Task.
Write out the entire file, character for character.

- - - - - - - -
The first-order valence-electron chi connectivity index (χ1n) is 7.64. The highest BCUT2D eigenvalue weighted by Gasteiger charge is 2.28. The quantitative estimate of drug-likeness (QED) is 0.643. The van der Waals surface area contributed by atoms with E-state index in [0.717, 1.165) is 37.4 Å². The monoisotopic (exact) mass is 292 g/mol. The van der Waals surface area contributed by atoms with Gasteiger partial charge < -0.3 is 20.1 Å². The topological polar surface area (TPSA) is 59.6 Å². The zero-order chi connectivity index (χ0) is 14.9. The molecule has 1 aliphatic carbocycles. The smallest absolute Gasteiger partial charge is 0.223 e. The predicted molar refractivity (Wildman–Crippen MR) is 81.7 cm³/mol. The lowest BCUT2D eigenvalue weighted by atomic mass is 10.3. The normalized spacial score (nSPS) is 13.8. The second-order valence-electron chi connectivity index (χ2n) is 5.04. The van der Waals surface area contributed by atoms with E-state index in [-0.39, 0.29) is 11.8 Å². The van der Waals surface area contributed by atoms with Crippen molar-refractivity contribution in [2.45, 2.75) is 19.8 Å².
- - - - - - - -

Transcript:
The first-order valence-electron chi connectivity index (χ1n) is 7.64. The highest BCUT2D eigenvalue weighted by Gasteiger charge is 2.28. The quantitative estimate of drug-likeness (QED) is 0.643. The van der Waals surface area contributed by atoms with E-state index in [0.717, 1.165) is 37.4 Å². The monoisotopic (exact) mass is 292 g/mol. The van der Waals surface area contributed by atoms with Gasteiger partial charge < -0.3 is 20.1 Å². The topological polar surface area (TPSA) is 59.6 Å². The zero-order chi connectivity index (χ0) is 14.9. The molecule has 1 aliphatic carbocycles. The smallest absolute Gasteiger partial charge is 0.223 e. The predicted molar refractivity (Wildman–Crippen MR) is 81.7 cm³/mol. The lowest BCUT2D eigenvalue weighted by atomic mass is 10.3. The normalized spacial score (nSPS) is 13.8. The second-order valence-electron chi connectivity index (χ2n) is 5.04. The van der Waals surface area contributed by atoms with E-state index in [-0.39, 0.29) is 11.8 Å². The van der Waals surface area contributed by atoms with Crippen molar-refractivity contribution in [2.45, 2.75) is 19.8 Å².